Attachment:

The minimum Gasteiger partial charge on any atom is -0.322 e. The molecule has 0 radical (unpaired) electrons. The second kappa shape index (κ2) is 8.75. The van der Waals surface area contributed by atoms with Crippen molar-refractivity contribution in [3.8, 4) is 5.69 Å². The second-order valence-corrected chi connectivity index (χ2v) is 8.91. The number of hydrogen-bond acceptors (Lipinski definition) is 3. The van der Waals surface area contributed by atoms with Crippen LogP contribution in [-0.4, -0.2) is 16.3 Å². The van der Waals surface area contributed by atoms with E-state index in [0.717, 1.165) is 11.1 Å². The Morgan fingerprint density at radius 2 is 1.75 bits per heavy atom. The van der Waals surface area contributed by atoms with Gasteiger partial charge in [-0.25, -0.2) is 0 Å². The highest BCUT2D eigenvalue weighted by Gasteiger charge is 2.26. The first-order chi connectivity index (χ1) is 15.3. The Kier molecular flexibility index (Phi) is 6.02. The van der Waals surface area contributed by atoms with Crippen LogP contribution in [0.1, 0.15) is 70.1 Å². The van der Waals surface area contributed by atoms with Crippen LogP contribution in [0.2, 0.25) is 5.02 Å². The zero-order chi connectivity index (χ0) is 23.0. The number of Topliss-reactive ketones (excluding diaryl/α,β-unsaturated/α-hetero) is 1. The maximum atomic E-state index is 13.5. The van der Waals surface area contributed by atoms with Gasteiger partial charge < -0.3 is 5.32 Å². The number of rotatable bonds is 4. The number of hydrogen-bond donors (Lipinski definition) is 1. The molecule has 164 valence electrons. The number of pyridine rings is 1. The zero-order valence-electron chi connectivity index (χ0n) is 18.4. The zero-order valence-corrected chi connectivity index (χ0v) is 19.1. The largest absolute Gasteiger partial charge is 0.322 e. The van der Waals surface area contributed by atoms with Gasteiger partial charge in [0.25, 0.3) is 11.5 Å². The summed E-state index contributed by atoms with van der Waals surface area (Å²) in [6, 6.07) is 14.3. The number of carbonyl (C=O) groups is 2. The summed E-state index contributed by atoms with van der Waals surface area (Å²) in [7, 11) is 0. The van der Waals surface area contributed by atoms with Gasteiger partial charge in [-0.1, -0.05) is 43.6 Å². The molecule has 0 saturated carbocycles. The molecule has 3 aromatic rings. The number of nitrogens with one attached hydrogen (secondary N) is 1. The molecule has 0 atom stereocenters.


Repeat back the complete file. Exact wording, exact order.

The minimum Gasteiger partial charge on any atom is -0.322 e. The molecule has 0 radical (unpaired) electrons. The second kappa shape index (κ2) is 8.75. The van der Waals surface area contributed by atoms with Crippen molar-refractivity contribution in [3.8, 4) is 5.69 Å². The second-order valence-corrected chi connectivity index (χ2v) is 8.91. The number of hydrogen-bond acceptors (Lipinski definition) is 3. The van der Waals surface area contributed by atoms with Crippen LogP contribution in [-0.4, -0.2) is 16.3 Å². The van der Waals surface area contributed by atoms with E-state index in [0.717, 1.165) is 11.1 Å². The Morgan fingerprint density at radius 2 is 1.75 bits per heavy atom. The van der Waals surface area contributed by atoms with Gasteiger partial charge in [-0.25, -0.2) is 0 Å². The highest BCUT2D eigenvalue weighted by Gasteiger charge is 2.26. The first-order chi connectivity index (χ1) is 15.3. The Kier molecular flexibility index (Phi) is 6.02. The van der Waals surface area contributed by atoms with Crippen LogP contribution in [0.1, 0.15) is 70.1 Å². The van der Waals surface area contributed by atoms with Crippen LogP contribution in [0.2, 0.25) is 5.02 Å². The zero-order chi connectivity index (χ0) is 23.0. The number of Topliss-reactive ketones (excluding diaryl/α,β-unsaturated/α-hetero) is 1. The maximum atomic E-state index is 13.5. The van der Waals surface area contributed by atoms with Gasteiger partial charge < -0.3 is 5.32 Å². The number of rotatable bonds is 4. The number of hydrogen-bond donors (Lipinski definition) is 1. The molecule has 164 valence electrons. The number of pyridine rings is 1. The zero-order valence-electron chi connectivity index (χ0n) is 18.4. The zero-order valence-corrected chi connectivity index (χ0v) is 19.1. The largest absolute Gasteiger partial charge is 0.322 e. The van der Waals surface area contributed by atoms with Gasteiger partial charge in [0.25, 0.3) is 11.5 Å². The summed E-state index contributed by atoms with van der Waals surface area (Å²) in [6, 6.07) is 14.3. The number of carbonyl (C=O) groups is 2. The summed E-state index contributed by atoms with van der Waals surface area (Å²) in [7, 11) is 0. The van der Waals surface area contributed by atoms with Gasteiger partial charge in [-0.1, -0.05) is 43.6 Å². The molecule has 0 saturated carbocycles. The molecule has 3 aromatic rings. The number of nitrogens with one attached hydrogen (secondary N) is 1. The molecule has 0 atom stereocenters.